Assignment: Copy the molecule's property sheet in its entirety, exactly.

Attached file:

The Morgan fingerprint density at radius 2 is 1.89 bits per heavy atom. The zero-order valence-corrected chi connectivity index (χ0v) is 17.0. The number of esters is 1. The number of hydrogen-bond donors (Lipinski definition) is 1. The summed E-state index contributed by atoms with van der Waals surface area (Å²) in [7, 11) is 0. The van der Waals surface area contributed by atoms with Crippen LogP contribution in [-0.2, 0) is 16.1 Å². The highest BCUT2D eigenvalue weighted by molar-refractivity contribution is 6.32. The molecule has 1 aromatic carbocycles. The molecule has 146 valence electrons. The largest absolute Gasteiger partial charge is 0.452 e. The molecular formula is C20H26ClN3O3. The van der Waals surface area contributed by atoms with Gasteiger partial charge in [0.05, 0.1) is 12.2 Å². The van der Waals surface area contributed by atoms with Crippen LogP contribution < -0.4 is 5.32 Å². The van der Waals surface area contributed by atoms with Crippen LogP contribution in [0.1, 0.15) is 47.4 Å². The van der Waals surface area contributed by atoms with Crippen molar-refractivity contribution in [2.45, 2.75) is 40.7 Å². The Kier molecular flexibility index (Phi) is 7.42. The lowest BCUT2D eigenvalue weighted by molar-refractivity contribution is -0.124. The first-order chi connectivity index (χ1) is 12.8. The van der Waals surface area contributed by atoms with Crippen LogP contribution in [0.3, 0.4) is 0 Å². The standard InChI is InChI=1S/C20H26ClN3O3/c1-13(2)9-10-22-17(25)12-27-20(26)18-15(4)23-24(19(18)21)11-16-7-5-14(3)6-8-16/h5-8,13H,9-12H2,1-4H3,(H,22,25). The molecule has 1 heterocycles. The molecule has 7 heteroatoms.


The Morgan fingerprint density at radius 2 is 1.89 bits per heavy atom. The zero-order valence-corrected chi connectivity index (χ0v) is 17.0. The number of esters is 1. The number of hydrogen-bond donors (Lipinski definition) is 1. The summed E-state index contributed by atoms with van der Waals surface area (Å²) in [7, 11) is 0. The van der Waals surface area contributed by atoms with Crippen LogP contribution in [-0.2, 0) is 16.1 Å². The highest BCUT2D eigenvalue weighted by molar-refractivity contribution is 6.32. The molecule has 1 aromatic carbocycles. The molecule has 146 valence electrons. The largest absolute Gasteiger partial charge is 0.452 e. The molecular formula is C20H26ClN3O3. The van der Waals surface area contributed by atoms with Gasteiger partial charge in [0.05, 0.1) is 12.2 Å². The van der Waals surface area contributed by atoms with Crippen LogP contribution < -0.4 is 5.32 Å². The van der Waals surface area contributed by atoms with Crippen LogP contribution in [0.1, 0.15) is 47.4 Å². The van der Waals surface area contributed by atoms with Crippen molar-refractivity contribution in [2.45, 2.75) is 40.7 Å². The Kier molecular flexibility index (Phi) is 7.42. The lowest BCUT2D eigenvalue weighted by molar-refractivity contribution is -0.124. The first-order chi connectivity index (χ1) is 12.8. The van der Waals surface area contributed by atoms with Crippen LogP contribution in [0.3, 0.4) is 0 Å². The standard InChI is InChI=1S/C20H26ClN3O3/c1-13(2)9-10-22-17(25)12-27-20(26)18-15(4)23-24(19(18)21)11-16-7-5-14(3)6-8-16/h5-8,13H,9-12H2,1-4H3,(H,22,25). The molecule has 1 heterocycles. The molecule has 7 heteroatoms.